Sacred Bones delves into the darkened corners and crevices of obscure '80s post-punk, goth, and death rock with Killed by Deathrock, Vol. 1. The result is a reclamation project of the highest order.
Taking its name and inspiration from the Killed by Death bootleg compilations of rare and overlooked punk, Sacred Bones delves into the darkened corners and crevices of obscure '80s post-punk, goth, and death rock with Killed by Deathrock, Vol. 1. For the most part, it's a fruitful and worthwhile pursuit. There are songs here that deserve accolades and adulation, but at least a couple should have been left in the dusty corner without fear of anyone ruining their mascara.
The compilation is a bit of a roller coaster ride, with several high peaks and a few deep troughs. It kicks off with one of those incredible highs, the nervous jangle of Your Funeral's "I Want to Be You". This all-female Colorado threesome has a tense energy, reminiscent of the Clean, that makes one wish there was more to their catalog than one 7" single. The bassline burbles, the drum snaps, and the dry reverb on the guitar support a bratty, nasal snarl of a voice. Unfortunately, it's followed by Kitchen & the Plastic Spoons, whom Sacred Bones describes "as a sort of goof band"; sadly, they sound like it. The truly great synth line does its best, but alas, there's no saving "Liberty" from poor drumming or cornball vocals.
Luckily, the next song is another rise with the arguably best known band on here, Twisted Nerve. Their singer may sound a bit too much like Julian Cope, but he never had a band this gloriously scuzzy behind him. Driving bass paired with a simply horrendous-in-all-the-right-ways guitar tone make this a lost classic. Yet again, the roller coaster dips into the poor Bauhaus-meets-Joy Division sounds of Move. But back it rises with Bunker's "My Own Way", whose drummer takes the medal for the most interesting and engaging work on Killed by Deathrock, Vol. 1. His dub-influenced drum line carries the song past the finish line in medal position while his bandmates seem content with merely getting it over with.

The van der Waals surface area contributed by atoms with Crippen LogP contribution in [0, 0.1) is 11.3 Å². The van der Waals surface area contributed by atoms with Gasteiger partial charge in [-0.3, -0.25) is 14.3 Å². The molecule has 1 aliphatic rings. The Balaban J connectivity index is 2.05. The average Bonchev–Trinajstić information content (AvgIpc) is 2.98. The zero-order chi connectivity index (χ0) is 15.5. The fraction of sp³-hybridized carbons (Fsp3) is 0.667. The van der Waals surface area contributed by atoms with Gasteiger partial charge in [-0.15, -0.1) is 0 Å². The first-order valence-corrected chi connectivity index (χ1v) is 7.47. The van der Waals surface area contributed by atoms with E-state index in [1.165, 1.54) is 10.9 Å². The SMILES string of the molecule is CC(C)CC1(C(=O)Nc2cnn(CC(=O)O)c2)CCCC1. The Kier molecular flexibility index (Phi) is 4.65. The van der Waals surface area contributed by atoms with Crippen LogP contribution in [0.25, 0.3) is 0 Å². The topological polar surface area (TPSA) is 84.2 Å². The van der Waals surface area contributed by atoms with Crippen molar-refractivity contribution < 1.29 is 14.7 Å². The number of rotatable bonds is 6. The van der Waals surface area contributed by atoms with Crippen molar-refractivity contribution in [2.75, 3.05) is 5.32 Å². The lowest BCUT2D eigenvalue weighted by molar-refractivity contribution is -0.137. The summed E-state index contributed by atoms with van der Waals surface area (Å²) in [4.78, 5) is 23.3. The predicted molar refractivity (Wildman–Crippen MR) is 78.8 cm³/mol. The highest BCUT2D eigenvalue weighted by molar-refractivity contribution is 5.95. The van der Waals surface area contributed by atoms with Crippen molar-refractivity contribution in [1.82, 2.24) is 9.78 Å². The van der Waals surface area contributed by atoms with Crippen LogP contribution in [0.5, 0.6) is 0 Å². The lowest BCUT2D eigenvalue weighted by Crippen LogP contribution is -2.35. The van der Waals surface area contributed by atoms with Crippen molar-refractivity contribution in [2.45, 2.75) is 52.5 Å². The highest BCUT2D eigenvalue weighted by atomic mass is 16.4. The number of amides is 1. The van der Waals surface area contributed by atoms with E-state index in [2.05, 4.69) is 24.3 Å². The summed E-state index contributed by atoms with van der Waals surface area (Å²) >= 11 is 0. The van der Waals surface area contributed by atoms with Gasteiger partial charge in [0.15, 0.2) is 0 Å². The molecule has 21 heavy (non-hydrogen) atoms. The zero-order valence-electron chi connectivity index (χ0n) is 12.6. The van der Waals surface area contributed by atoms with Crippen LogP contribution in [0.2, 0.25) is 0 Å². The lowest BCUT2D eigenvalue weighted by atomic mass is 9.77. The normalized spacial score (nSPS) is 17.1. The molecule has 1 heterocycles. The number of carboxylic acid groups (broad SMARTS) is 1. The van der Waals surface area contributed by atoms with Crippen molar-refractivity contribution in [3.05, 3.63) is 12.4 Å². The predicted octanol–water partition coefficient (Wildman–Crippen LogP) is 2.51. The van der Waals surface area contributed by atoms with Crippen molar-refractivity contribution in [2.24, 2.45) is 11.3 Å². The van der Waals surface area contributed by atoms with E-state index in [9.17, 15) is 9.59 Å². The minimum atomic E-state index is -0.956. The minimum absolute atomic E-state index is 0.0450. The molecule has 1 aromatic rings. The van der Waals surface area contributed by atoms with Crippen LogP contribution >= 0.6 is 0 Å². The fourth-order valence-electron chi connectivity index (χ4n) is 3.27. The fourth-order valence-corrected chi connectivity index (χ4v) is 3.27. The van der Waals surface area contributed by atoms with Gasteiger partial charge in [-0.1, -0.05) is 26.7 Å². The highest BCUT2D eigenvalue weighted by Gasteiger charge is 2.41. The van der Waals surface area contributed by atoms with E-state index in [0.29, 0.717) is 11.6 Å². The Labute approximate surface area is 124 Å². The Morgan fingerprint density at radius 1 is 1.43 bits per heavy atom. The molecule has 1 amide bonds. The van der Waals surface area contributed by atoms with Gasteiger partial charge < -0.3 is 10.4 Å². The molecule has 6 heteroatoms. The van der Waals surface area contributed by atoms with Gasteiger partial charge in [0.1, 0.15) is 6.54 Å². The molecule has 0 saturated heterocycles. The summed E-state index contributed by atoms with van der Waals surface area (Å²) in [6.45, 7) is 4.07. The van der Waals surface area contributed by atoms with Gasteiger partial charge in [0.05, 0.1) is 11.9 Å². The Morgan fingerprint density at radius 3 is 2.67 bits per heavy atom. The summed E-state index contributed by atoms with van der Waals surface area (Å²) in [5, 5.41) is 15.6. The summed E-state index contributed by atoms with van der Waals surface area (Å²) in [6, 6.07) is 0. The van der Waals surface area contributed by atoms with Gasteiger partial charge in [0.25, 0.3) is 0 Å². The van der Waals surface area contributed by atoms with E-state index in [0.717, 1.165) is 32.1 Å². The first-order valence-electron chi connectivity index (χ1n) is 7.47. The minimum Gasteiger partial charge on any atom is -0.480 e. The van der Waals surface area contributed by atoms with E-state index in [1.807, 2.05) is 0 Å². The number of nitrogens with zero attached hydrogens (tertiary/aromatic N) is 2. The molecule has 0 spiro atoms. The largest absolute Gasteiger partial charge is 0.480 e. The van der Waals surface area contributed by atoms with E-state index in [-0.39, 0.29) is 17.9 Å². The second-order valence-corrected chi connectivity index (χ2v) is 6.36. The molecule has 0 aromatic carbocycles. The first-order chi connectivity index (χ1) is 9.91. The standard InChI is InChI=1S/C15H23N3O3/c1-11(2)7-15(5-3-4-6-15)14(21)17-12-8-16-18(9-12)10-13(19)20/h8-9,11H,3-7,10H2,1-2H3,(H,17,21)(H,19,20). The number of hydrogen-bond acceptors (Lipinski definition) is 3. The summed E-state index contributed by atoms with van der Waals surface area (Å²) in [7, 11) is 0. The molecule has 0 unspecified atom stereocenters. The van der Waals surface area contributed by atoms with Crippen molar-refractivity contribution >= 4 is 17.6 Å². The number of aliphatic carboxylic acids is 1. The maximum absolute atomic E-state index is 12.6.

Thankfully, the roller coaster ride evens out as it goes along. Nothing else hits the depths of Kitchen & the Plastic Spoons or Move, but instead enjoyable if unspectacular songwriting levels the latter half of the album. The nigh-galloping Taste of Decay and bouncy energy of Glorious Din keep things moving but leave nothing in the mind, unlike Bunker's drumming, or the guitar tone of Twisted Nerve, or absolutely everything about Your Funeral. The second half of this 40-minute mix would be a fun but relatively inessential listen if it weren't for the noisy clutter of The Naked and the Dead, who sound like everything they ever loved in a mash of drum fills, peeling guitars, and affected vocals. This should be a mess, and it sort of is, but it's a glorious one that triumphs against its own preposterous sensibilities.
In the end, Killed by Deathrock, Vol. 1 is a small triumph. Most of the album is a reclamation project of the highest order. It isn't Nuggets, but then it isn't intended to be. That seminal garage rock compilation mixed national top 40 hits with relative obscurities. Like the aforementioned Killed By Death, or the Pebbles compilations of lesser known '60s garage rock, this is about highlighting the bands that never broke. Rhino would never in a million years have included any of these artists on A Life Less Lived: the Gothic Box, and as such, Sacred Bones has done the music world a great service. Let's hope that -- as with the obscurities series that inspired it -- there are many more volumes to come.